Every time that I read a play and love it, I share it with the rest of Flux; and if I'm particularly inspired by it, I'll advocate for it here on the blog and elsewhere. But without a context for that advocacy, it's difficult to achieve any momentum.

What we need is a Yelp-like database to emerge from the New Play Map that allows for participants to advocate for the new plays they read.

Here's how it could work:

-After reading a play that you feel confident in advocating for, you log-in to the platform (you've created an individual profile already). You ONLY use the platform for advocacy - this is not a reviewing platform. If you don't like something you read, it ends there.

-If someone else has already advocated for the play, you add your thoughts to the entry (each advocated play has a unique entry that links to a playwright's profile). If an entry doesn't exist, you create one, wiki-style.

-As you develop a history of advocating for plays, and others like or follow that advocacy, your opinion carries more weight, so that a regular participant's advocacy will rank higher than someone who is merely shouting out their friend's play.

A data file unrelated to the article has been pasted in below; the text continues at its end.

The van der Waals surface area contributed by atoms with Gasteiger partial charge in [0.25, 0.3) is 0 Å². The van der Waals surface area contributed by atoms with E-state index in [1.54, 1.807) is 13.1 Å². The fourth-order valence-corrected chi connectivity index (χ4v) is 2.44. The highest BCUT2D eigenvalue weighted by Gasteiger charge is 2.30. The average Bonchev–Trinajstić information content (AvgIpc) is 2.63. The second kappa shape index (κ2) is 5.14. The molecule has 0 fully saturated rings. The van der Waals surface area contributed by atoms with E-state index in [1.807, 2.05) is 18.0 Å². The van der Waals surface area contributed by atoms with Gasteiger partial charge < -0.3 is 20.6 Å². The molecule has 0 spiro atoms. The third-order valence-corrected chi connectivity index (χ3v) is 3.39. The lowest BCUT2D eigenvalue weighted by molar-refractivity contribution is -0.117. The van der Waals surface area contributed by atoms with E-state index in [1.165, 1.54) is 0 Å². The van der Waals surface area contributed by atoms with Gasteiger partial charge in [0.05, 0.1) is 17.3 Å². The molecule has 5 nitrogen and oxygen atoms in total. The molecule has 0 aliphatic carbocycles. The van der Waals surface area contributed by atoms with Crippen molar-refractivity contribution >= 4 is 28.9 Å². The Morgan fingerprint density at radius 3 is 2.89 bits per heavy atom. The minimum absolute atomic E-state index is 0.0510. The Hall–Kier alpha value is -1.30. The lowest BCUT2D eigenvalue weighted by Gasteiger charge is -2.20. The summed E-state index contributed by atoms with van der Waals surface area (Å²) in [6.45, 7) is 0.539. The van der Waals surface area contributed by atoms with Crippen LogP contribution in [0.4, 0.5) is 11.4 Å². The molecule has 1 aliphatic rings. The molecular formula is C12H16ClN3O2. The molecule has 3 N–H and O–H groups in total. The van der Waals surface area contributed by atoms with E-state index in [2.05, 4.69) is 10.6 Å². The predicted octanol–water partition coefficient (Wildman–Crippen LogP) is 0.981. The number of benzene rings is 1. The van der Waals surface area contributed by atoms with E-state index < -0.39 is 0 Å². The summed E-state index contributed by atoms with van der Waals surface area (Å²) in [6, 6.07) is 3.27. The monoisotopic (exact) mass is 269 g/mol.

-As the system develops, connections of affinity would develop as well, so that if you routinely advocated for the same plays as a theatre/producer you'd previously never heard of, that affinity would be revealed, and more possibilities for co-production and extended life would develop.

-Demographics would emerge in real time, so that if plays by women and artists of color were receiving less advocacy, we can see that in clear light of statistics and adapt as those statistics change.